Christina Ricci (Wednesday Addams)
Christina Ricci

Eartha Kitt (Jan 17, 1927 – Dec 25, 2008) is popularly known for playing Cat Woman in the 1960’s TV series Bat Man and for her song Santa Baby.

Besides a singer and star on the 1960’s Batman TV series, Kitt was also a dancer, Broadway and cabaret star. She also did voice-over for Disney’s The Emperor’s New Groove and its TV version, The Emperor’s New School.

Kitt was born as Eartha Mae Keith on a cotton plantation in “North”, a town in South Carolina. Kitt’s mother was of Cherokee and African-American descent, though it’s unconfirmed. Kitt didn’t live with her mother at first, although she thought Anna Mae Riley was her mother until about age 8. When Riley passed away, Kitt went to live with her biological mother, Mamie Kitt in New York City.

Kitt never knew her father. It has been reported that he was of German descent and either a local doctor named Daniel Sturkie or a son of the owner of the cotton farm where she had been born.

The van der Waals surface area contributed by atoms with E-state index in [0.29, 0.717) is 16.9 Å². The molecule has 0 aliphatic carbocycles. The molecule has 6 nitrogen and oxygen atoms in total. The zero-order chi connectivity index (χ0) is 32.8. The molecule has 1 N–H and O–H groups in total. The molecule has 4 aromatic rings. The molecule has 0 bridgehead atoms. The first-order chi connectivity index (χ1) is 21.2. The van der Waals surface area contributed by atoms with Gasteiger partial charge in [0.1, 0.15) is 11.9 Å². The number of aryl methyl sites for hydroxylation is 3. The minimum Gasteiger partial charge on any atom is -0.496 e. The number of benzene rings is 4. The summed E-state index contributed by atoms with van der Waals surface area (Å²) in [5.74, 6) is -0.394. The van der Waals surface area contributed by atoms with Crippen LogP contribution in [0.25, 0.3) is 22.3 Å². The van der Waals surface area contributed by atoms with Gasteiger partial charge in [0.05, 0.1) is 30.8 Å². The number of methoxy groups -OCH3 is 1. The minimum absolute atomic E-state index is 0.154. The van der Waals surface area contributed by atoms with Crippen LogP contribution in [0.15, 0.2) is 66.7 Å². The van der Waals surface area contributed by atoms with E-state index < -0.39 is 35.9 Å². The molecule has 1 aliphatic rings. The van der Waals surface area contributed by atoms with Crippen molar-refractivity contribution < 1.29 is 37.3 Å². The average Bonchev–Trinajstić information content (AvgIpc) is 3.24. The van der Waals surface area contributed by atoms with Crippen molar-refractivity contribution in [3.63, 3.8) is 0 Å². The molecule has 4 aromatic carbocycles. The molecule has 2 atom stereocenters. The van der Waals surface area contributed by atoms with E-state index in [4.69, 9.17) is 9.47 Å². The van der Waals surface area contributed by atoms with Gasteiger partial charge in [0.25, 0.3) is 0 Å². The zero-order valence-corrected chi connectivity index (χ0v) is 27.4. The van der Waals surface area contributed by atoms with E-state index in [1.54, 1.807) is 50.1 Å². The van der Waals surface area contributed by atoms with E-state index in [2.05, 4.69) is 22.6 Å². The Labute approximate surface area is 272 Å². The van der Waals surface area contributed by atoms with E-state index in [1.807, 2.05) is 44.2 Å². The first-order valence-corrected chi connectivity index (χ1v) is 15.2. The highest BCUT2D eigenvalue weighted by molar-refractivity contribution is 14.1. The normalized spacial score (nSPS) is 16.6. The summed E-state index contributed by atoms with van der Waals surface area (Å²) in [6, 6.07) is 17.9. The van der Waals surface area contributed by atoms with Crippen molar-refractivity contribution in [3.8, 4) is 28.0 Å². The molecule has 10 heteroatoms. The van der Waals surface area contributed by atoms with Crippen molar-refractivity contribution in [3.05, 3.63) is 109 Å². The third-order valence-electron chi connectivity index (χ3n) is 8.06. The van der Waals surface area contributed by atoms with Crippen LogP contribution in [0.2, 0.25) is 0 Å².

Christina Ricci
Christina Ricci

Christina Ricci is popularly known for playing Wednesday Addams in the Addams Family movies. 

Christina Ricci (born Feb 12, 1980 –  )
Ricci was born in Santa Monica, California. She is the fourth and youngest child of Sarah (née Murdoch) and Ralph Ricci.

Ricci has played in many movies since the Addams Family.

Ricci identifies as mostly Scotch-Irish, but also with Italian heritage 5 or 6 generations back. Scotch-Irish is an Americanism. Most Scotch-Irish have little or no Scottish ancestry. The term Scotch-Irish came into use because the area where these immigrants arrived from, Northeastern Ireland, had a Scottish cultural influence.

Here’s an interview in which you can see that she’s petite. I don’t know what her natural hair color is. It’s different in every interview, likely due to the role that she’s playing at the time of the interview.